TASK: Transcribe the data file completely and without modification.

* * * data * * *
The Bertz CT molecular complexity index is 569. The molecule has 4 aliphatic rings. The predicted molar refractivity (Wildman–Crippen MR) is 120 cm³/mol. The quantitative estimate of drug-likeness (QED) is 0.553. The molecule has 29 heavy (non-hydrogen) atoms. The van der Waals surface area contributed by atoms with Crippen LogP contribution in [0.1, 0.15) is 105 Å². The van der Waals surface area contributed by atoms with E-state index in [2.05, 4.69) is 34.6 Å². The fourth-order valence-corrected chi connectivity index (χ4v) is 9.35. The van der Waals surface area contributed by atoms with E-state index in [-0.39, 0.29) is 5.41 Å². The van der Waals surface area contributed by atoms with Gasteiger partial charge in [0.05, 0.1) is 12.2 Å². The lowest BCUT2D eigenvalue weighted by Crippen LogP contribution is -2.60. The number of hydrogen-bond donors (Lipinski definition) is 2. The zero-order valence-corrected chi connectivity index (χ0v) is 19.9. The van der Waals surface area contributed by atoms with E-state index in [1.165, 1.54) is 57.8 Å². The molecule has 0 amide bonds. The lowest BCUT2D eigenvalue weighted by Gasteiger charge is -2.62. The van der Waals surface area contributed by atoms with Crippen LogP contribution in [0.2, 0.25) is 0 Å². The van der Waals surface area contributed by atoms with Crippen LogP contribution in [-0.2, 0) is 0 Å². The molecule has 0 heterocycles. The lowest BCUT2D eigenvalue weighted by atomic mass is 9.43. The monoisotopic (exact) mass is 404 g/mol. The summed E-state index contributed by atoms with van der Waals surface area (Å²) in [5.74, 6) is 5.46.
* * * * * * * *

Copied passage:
The Bertz CT molecular complexity index is 569. The molecule has 4 aliphatic rings. The predicted molar refractivity (Wildman–Crippen MR) is 120 cm³/mol. The quantitative estimate of drug-likeness (QED) is 0.553. The molecule has 29 heavy (non-hydrogen) atoms. The van der Waals surface area contributed by atoms with Crippen LogP contribution in [0.1, 0.15) is 105 Å². The van der Waals surface area contributed by atoms with E-state index in [2.05, 4.69) is 34.6 Å². The fourth-order valence-corrected chi connectivity index (χ4v) is 9.35. The van der Waals surface area contributed by atoms with E-state index in [-0.39, 0.29) is 5.41 Å². The van der Waals surface area contributed by atoms with Gasteiger partial charge in [0.05, 0.1) is 12.2 Å². The lowest BCUT2D eigenvalue weighted by Crippen LogP contribution is -2.60. The number of hydrogen-bond donors (Lipinski definition) is 2. The zero-order valence-corrected chi connectivity index (χ0v) is 19.9. The van der Waals surface area contributed by atoms with E-state index in [1.165, 1.54) is 57.8 Å². The molecule has 0 amide bonds. The lowest BCUT2D eigenvalue weighted by Gasteiger charge is -2.62. The van der Waals surface area contributed by atoms with Crippen LogP contribution in [0.2, 0.25) is 0 Å². The van der Waals surface area contributed by atoms with Crippen LogP contribution in [-0.2, 0) is 0 Å². The molecule has 0 heterocycles. The lowest BCUT2D eigenvalue weighted by atomic mass is 9.43. The monoisotopic (exact) mass is 404 g/mol. The summed E-state index contributed by atoms with van der Waals surface area (Å²) in [5.74, 6) is 5.46.